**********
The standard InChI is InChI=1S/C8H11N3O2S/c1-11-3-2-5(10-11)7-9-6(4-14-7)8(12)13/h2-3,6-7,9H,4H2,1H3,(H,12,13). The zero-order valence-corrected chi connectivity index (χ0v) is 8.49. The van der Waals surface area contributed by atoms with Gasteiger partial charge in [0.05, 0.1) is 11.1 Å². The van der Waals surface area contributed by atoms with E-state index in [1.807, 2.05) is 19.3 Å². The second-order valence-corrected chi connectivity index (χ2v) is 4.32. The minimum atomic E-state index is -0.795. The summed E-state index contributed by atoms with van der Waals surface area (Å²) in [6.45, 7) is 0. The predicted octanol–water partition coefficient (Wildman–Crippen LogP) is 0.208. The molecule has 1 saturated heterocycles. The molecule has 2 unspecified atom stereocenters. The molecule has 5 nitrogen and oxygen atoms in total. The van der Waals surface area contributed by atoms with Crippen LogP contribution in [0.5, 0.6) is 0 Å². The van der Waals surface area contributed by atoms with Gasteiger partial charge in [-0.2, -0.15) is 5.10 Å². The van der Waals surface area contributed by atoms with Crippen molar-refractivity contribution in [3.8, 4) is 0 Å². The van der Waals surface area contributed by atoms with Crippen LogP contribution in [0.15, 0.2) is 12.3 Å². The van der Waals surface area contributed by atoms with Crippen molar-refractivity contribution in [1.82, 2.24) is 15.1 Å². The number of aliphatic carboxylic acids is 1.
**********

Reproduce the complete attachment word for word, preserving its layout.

The standard InChI is InChI=1S/C8H11N3O2S/c1-11-3-2-5(10-11)7-9-6(4-14-7)8(12)13/h2-3,6-7,9H,4H2,1H3,(H,12,13). The zero-order valence-corrected chi connectivity index (χ0v) is 8.49. The van der Waals surface area contributed by atoms with Gasteiger partial charge in [0.05, 0.1) is 11.1 Å². The van der Waals surface area contributed by atoms with E-state index in [1.807, 2.05) is 19.3 Å². The second-order valence-corrected chi connectivity index (χ2v) is 4.32. The minimum atomic E-state index is -0.795. The summed E-state index contributed by atoms with van der Waals surface area (Å²) in [6.45, 7) is 0. The predicted octanol–water partition coefficient (Wildman–Crippen LogP) is 0.208. The molecule has 1 saturated heterocycles. The molecule has 2 unspecified atom stereocenters. The molecule has 5 nitrogen and oxygen atoms in total. The van der Waals surface area contributed by atoms with Crippen LogP contribution in [0.5, 0.6) is 0 Å². The van der Waals surface area contributed by atoms with Gasteiger partial charge in [-0.2, -0.15) is 5.10 Å². The van der Waals surface area contributed by atoms with Crippen molar-refractivity contribution in [3.8, 4) is 0 Å². The van der Waals surface area contributed by atoms with Crippen LogP contribution in [0.15, 0.2) is 12.3 Å². The van der Waals surface area contributed by atoms with Crippen molar-refractivity contribution in [1.82, 2.24) is 15.1 Å². The number of aliphatic carboxylic acids is 1.